emotional and tearful. As I was talking to a friend on FB (Social media has never become so important as it is now) I think it is vital to acknowledge these moments of feeling overwhelmed. You shouldn’t be feeling ashamed of them. We are all feeling like it at times. My way of coping them is to do something mindless like colouring in a picture, doing some drawing (I’m a really bad artist but I know no one will ever see them), or dance crazily to my favourite music – it is the old adage, dance as if no one is watching – that is me. I live alone but I am lucky, and I know it, I have family very close, and I am mean very close. I was working yesterday and in the middle of a workshop, I heard this ‘NANNY’ being shouted. I opened my door and there was my youngest grandson at his fence wanting me to catch bubbles with him. There is a house between us, but Emily didn’t mind bubbles flying across her garden. I sneaked out for a couple of minutes to do just that. It makes all the difference for my sanity.

Family quiz
Checking in on people is vital at the moment. A quick message on text, Twitter, Instagram, WhatsApp or Messenger, whatever is your favourite method can make all the difference. It can bring a smile or even a giggle. My social life has taken a real upturn. We even have a family quiz night now. I went to the virtual village pub via Zoon last Friday night and have caught up with friends and siblings too. It can make a huge difference when you live alone just to hear someone’s voice. But the things I miss the most is a hug. Is human contact. Is my grandchildren wrapping their arms around me. Is holding my brand-new granddaughter and watching her newly learnt smile. The bear hugs from my sons and the all-enveloping hug from my daughter. The ache for those is physical. It really hurts. Those are the things I am going to do first when this lockdown is over.

During this time my colleagues and I have had to deal at a distance with the loss of a great friend. We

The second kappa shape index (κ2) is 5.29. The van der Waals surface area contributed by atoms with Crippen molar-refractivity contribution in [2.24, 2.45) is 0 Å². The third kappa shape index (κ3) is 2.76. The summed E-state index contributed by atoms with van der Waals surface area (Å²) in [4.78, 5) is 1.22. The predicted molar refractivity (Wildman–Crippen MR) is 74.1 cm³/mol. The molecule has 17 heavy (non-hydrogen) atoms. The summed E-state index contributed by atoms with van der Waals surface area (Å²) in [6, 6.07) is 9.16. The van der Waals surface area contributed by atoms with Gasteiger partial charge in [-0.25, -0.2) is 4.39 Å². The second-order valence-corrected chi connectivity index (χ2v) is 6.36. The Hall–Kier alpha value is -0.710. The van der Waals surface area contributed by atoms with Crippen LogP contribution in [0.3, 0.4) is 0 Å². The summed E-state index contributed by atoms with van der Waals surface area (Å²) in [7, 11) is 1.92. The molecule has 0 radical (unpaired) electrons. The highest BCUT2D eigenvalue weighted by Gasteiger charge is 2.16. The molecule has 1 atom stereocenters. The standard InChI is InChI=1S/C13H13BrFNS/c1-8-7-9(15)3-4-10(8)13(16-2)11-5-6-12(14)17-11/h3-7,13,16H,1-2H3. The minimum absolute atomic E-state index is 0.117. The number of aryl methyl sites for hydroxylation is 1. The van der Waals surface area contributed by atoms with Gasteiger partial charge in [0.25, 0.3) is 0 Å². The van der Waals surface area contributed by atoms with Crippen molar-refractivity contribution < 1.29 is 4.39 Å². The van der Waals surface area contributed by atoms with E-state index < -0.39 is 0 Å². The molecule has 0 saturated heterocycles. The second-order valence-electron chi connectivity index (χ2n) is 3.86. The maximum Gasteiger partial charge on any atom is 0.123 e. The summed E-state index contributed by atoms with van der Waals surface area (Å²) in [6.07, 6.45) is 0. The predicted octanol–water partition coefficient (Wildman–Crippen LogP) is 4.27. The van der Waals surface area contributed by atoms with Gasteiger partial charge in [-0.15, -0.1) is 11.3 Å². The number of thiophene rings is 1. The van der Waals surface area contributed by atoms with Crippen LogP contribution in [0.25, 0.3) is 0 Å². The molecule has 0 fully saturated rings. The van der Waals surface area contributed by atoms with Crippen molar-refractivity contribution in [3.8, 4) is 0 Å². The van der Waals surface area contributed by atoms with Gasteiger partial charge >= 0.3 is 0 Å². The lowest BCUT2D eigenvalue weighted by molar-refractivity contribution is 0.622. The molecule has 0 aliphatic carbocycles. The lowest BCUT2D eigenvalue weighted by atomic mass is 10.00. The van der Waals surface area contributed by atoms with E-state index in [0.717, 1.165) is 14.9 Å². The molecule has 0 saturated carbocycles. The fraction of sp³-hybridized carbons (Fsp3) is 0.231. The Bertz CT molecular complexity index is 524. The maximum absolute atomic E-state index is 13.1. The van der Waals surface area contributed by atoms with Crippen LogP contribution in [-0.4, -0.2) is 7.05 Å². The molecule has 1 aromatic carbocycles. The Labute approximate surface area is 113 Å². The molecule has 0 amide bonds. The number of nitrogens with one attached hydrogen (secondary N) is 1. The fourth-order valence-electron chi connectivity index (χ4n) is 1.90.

RIP Prof Neil McCaw
haven’t been able to come together to share our grief. Prof Neil McCaw was a larger than life character. He wore the best shirts. He so kind, but never suffered fools gladly. I have sat opposite him in meetings and he’d give me a look, just slightly raising an eyebrow, with a slight twitch of a grin. I’d know that I’d get an email later with his ‘thoughts’ on the meeting. His emails were the best. I’d quite often get an email from him because he’d found something that he knew would interest me because that’s what he was like. We’d talk about tv programmes, theory of creativity, life, dealing with illness and dogs. I knew if I had a worry, I could ask him, and he would give me an honest answer. It wasn’t always necessarily the answer I wanted to hear, but I knew it was always the best answer. Neil was a great support. He always had my back. He mentored me in my career and celebrated my successes. He was a truly gentle man and a gentleman, so kind and generous of heart. He knew so much and was so interesting to talk to. Passionate about Sir Arthur Conan Doyle and George Eliot. You could have a fascinating and challenging conversation with him.

He started, with Andy Melrose, the Creative Writing Undergraduate Programme at Winchester. He always strove to make it the best it could possibly be. His leadership was such that we all wanted the same. He showed us how to be the best academic you could be. It made you push to ensure your teaching was at the top of your game. Neil achieved his aim too. The programme was number one in the country and renowned for what it offered. We were proud to be part of it and what he was creating.

My heart goes out to all my colleagues and to his family. Neil, go shine brightly for us.

This seems appropriate a bit of Paul Buchanan